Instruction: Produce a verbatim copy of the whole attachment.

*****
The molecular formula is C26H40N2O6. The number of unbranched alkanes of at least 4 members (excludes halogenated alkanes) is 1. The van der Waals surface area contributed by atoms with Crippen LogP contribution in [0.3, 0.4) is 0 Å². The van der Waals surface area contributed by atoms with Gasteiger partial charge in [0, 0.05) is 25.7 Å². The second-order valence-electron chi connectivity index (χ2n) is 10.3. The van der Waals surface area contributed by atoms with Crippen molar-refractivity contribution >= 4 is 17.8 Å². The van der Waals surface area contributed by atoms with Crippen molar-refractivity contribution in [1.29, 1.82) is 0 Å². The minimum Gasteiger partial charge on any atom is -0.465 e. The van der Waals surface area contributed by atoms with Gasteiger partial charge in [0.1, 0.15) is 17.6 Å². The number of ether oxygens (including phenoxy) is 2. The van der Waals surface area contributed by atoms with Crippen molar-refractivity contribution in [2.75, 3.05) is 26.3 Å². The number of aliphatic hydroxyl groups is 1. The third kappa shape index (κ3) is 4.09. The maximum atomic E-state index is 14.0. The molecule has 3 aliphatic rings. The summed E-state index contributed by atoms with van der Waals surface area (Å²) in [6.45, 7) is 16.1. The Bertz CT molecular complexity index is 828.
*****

The molecular formula is C26H40N2O6. The number of unbranched alkanes of at least 4 members (excludes halogenated alkanes) is 1. The van der Waals surface area contributed by atoms with Crippen LogP contribution in [0.3, 0.4) is 0 Å². The van der Waals surface area contributed by atoms with Gasteiger partial charge in [0, 0.05) is 25.7 Å². The second-order valence-electron chi connectivity index (χ2n) is 10.3. The van der Waals surface area contributed by atoms with Crippen molar-refractivity contribution >= 4 is 17.8 Å². The van der Waals surface area contributed by atoms with Crippen molar-refractivity contribution in [1.29, 1.82) is 0 Å². The minimum Gasteiger partial charge on any atom is -0.465 e. The van der Waals surface area contributed by atoms with Gasteiger partial charge in [0.1, 0.15) is 17.6 Å². The number of ether oxygens (including phenoxy) is 2. The van der Waals surface area contributed by atoms with Crippen molar-refractivity contribution in [2.75, 3.05) is 26.3 Å². The number of aliphatic hydroxyl groups is 1. The third kappa shape index (κ3) is 4.09. The maximum atomic E-state index is 14.0. The molecule has 3 aliphatic rings. The summed E-state index contributed by atoms with van der Waals surface area (Å²) in [6.45, 7) is 16.1. The Bertz CT molecular complexity index is 828.